West, a financial adviser and long-term-care expert, says insurers’ actuarial errors made many policies unsustainable and often unprofitable. Low interest rates, lower “lapse rates” (in which fewer policy holders chose to drop their coverage than insurers predicted) and a higher volume of claims than originally projected hit insurers like a triple whammy, leaving many consumers unwilling or unable to renew their policies amid skyrocketing premiums.
With an ever-increasing elderly population, the stakes keep getting higher. As insurers either pull out of the long-term-care market or price their products so high that few can buy them, the upshot is more people are unequipped for the staggering cost of dementia, chronic disease or other perils of old age.
As pre-retirees peer into the future, they need to expand their horizons and consider new solutions to gird for higher long-term-care costs. Advances in longevity mean retirement can last for 25 years or more. About one out of every four 65-year-olds today will live beyond 90, and one out of 10 will live past 95, according to the Social Security Administration.
But living longer comes at a price: More than half of people (52%) turning 65 will need at least some long-term-care services in the future.
“The costs of long-term care exceed what many people can afford,” says Jean Accius, vice president at the AARP Public Policy Institute in Washington, D.C.
He says the median cost of a nursing home is about $100,000 a year, an assisted-living facility costs an annual $45,000 a year and in-home care goes for $33,000 a year for 30 hours of care per week.
It takes a village
When it comes to long-term-care costs, your options vary with location. There are more than 30 “continuing care at home” offerings across the country, says Karen Skeens, executive director of Goodwin House at Home in Alexandria, Va.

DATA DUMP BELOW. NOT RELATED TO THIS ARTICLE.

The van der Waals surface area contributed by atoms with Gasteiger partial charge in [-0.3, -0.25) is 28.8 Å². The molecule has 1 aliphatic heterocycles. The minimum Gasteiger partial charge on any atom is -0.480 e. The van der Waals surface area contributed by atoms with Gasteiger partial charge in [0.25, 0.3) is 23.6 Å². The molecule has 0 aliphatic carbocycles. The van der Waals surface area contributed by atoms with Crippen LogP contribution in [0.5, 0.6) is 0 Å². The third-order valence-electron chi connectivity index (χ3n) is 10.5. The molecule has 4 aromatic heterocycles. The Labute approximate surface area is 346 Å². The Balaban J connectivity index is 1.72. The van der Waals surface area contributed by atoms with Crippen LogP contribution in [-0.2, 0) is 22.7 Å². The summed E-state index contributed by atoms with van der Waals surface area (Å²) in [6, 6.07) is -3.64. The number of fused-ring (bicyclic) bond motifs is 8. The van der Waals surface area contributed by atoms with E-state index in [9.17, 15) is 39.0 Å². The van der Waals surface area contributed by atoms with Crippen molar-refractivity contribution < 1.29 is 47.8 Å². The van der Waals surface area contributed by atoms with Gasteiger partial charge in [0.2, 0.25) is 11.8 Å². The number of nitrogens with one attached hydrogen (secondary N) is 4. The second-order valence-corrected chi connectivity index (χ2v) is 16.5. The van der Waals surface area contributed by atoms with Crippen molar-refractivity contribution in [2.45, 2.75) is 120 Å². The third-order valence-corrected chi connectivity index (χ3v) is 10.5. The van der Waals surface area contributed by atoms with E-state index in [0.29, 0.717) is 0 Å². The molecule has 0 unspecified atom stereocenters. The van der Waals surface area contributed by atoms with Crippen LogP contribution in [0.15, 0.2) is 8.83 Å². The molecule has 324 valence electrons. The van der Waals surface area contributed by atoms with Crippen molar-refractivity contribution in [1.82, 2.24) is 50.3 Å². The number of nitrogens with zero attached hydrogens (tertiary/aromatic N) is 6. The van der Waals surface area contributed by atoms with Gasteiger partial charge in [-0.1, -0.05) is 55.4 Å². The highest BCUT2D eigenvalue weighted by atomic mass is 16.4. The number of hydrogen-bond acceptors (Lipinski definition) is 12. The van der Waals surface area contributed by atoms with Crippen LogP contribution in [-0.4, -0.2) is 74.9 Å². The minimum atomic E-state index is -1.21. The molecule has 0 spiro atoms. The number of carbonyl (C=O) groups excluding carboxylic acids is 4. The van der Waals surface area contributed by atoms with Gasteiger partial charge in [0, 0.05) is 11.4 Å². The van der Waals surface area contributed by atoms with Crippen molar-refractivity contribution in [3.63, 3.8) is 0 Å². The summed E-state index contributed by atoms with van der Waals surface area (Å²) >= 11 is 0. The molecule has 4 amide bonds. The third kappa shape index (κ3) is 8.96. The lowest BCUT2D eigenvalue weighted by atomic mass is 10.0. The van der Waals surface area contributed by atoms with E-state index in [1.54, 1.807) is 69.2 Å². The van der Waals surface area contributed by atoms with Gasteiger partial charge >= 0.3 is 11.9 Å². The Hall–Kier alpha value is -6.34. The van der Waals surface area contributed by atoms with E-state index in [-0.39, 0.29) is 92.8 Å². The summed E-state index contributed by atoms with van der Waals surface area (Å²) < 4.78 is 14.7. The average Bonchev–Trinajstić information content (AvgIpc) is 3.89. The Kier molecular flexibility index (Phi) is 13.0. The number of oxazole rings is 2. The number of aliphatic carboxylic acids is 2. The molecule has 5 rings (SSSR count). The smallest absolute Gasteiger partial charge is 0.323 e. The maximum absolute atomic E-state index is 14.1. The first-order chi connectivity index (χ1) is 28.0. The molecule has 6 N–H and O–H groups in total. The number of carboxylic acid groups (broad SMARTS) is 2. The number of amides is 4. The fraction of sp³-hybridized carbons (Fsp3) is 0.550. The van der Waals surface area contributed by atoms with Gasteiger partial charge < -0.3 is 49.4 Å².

Contact your state insurance department to see if any of these still-evolving programs exist where you live. But don’t get too excited: Aside from the steep upfront fee, you must be in fairly good health as you may undergo a medical screening to qualify.
In the past few years, another promising grassroots trend is spreading across America: the so-called village movement. There are now nearly 250 villages in 47 states, where seniors benefit from neighbors who contribute their time and talents.
“We serve primarily middle-class folks with everything from transportation to medical appointments to social visits to making sure they get their groceries,” says Barbara Sullivan, executive director of the Village to Village Network in St. Louis. It’s easier to self-fund your long-term-care costs if you can depend on your community to fill at least some of your daily needs.
About one out of every four 65-year-olds today will live beyond 90, and one out of 10 will live past 95, according to the Social Security Administration.
Unlike the continuing-care-at-home model with its substantial costs, the village concept is a bargain. Annual membership for individuals ranges from $50 to $900, depending on a particular village’s staffing level and other factors.
“Membership can more than pay for itself if you add up all the transportation you’ll get” over the course of a year, Sullivan says. Check the network’s national map to see if there’s a village in your area.
Despite innovative initiatives to address looming long-term-care costs, the unknown nature of what’s to come can prove harrowing. Such fears have led at least one state to propose its own solution.
Lawmakers in Washington state are debating a Long Term Care Trust Act that would establish a public long-term-care benefit. Under the bipartisan bill, workers would pay 0.58% of their wages into the trust program and could claim benefits for services such as skilled nursing care, meal preparation and home health services if they couldn’t perform at least three tasks of daily life.
“Soon-to-be retirees need to anticipate the likelihood that they’ll need long-term care help and budget for it,” says West, of Signature Estate & Investment Advisors. “Programs like continuing care at home, and the village concept can drive better actuarial outcomes and extend the notion of insurance to keep people living at home longer.”